On Thursday 8th February, we welcomed playwright James Graham (Drama, 2003) back to the place it all started for a fascinating conversation about theatre, writing, politics and the value of an arts education. Standing in the Gulbenkian Centre where he honed his craft, playwright James Graham spoke passionately about the education that he had received as a University of Hull student, and about his experiences whilst studying.
“The theatre making in this department and its practices are no different from those in the professional world. You quite rightly leave this place with a well-earned sense of confidence in your knowledge, in your voice, in your right to enter into the art community and begin contributing to it.”
The value of that education was not wasted on James, who put forward a radical and determined argument for the value of arts in society, for a theatre that engaged and challenged a broad, popular audience, and for government funding for state arts education.
“It can’t be a coincidence that theatre and democracy were invented at the same time, nearly thirty years apart. And in fact it was theatre that came first, in Athens, and created the conditions, the impetus for democracy to start. Whenever anyone questions why the government should fund the arts, I remind them that the only reason we have a government in the first place is because of the arts.”
James spoke for almost thirty minutes before opening up to almost an hour of question and answer with a diverse audience. In spite of the length of the performance, though, he was never anything less than witty, intelligent, thoughtful and thought provoking, and in the end it felt that the time had gone too quickly and that there was still much to learn from Britain’s most important playwright, and one of the most influential people working in theatre today.
At the heart of James’ artistic mission is a desire to start a conversation and to broaden the reach of that conversation as much as possible. Not content with merely talking to the same audiences with every show, he talks about his attempts to reach a “popular audience, a non-traditional theatre going audience, with work that is still formally inventive, politically provocative, and fundamentally theatrical.”
“I hope I have not lost my belief in what theatre can do, why it exists, in this age of entertainment saturation,” he said. “Playwriting is a collaborative, physical, organic craft, shared with a company of artists and, most importantly a live audience. I know where that perspective came from, it was here and I’m very grateful.”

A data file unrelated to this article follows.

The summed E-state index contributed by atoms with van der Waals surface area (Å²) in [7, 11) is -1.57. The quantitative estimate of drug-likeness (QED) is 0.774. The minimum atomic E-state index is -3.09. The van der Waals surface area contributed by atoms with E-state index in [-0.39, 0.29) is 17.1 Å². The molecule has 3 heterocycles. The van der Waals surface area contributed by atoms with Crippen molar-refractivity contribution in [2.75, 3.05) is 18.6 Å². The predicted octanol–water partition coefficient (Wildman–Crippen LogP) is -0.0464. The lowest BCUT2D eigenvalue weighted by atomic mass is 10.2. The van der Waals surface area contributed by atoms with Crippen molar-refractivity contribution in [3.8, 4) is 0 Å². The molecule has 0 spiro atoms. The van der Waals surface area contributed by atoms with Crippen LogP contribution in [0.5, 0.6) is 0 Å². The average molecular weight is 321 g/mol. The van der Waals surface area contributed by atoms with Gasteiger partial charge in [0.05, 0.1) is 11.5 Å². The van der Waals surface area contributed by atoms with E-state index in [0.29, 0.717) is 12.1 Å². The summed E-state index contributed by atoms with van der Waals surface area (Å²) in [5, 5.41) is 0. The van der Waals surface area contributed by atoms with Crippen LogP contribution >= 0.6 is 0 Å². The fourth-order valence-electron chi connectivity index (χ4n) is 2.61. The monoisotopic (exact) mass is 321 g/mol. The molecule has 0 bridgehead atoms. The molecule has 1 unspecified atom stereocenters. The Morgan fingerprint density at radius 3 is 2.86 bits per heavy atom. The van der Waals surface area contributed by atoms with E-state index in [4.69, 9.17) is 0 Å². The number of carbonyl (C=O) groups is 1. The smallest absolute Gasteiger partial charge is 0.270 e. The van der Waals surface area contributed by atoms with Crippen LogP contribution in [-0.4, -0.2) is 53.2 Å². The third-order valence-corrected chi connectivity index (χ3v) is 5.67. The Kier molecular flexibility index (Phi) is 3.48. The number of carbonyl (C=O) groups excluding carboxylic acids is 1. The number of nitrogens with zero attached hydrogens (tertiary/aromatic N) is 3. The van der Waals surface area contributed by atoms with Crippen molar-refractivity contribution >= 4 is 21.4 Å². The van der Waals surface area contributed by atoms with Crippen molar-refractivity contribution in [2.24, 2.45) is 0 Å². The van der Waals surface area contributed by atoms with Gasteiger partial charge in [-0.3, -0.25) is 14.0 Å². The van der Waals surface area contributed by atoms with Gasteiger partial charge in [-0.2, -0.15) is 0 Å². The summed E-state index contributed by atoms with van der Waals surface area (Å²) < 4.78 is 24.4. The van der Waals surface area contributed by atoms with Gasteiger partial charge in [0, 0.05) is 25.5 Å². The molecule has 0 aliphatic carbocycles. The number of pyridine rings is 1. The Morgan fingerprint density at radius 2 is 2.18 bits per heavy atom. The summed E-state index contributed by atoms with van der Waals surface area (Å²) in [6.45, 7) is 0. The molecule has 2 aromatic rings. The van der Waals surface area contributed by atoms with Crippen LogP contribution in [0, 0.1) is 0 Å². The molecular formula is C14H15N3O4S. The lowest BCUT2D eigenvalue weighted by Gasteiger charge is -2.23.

His artistic values feel very much like a response to the political context in which he is writing. Everyone knows about fake news and the polarised political debates on social media. James doesn’t just react against that, though, he sees the role of artistic production as being a solution to the social disintegration that is reflected in our political debate.
“We all know that we live in fractious times. Politics is tribal. Our national discourse is very often angry, unreasonable and toxic. Call me very naïve, but I believe that theatre is one of the last remaining places where we have to physically assemble, together, as a collective, in order for it to exist. It can provide a template for a return to an age of reason, tolerance and open-minded conversation.”
As well as politics, James also had advice for the students in the audience who were seeking to follow in his footsteps. He discussed the feelings of doubt that he had experienced after graduating and making his first steps on the road to success.
“There were many moments when I felt silly and stupid for wanting to be a writer,” he said. “Surround yourself, where possible, with people as silly and stupid as you.”
There were surprises in the Question and Answer session that also revealed the reach and the appeal of James’ work. In one quite moving moment, a member of the audience thanked James on behalf of her fellow City of Culture volunteers for his portrayal of the volunteers in his recent play ‘The Culture’, showing at Hull Truck. Another audience member talked about how a picture taken of her during a protest in London had appeared in the programme for one of his other plays. James kindly agreed to sign the programme after the talk.
James moved effortlessly from amusing anecdotes about his own life to passionate arguments for more compassion, understanding and acceptance in public discourse. His memories from his life and career were perhaps best summed up by his reflections on his early plays: “Sometimes they led to acclaim, sometimes to public humiliation, and none of them I really regret.”
Finally, though, we were left with an impression of an intelligent man fiercely passionate about his work and about the power of his chosen art form, theatre, to transform lives and to mend and enliven society.
“The work we produce is only fit for purpose, only truly mainstream, and yet conversely only truly radical if it is being created by a diverse range of artists. Who gets to hold the microphone? And with cuts to arts education, particularly in the state sector, it does depress me that the brackets will narrow even further, but it also galvanises me to fight to make sure that doesn’t happen. I wouldn’t have made it to Hull were it not for the investment in Drama at my comprehensive school.”
You can watch a full recording of James’ “Inspired in Hull” talk here.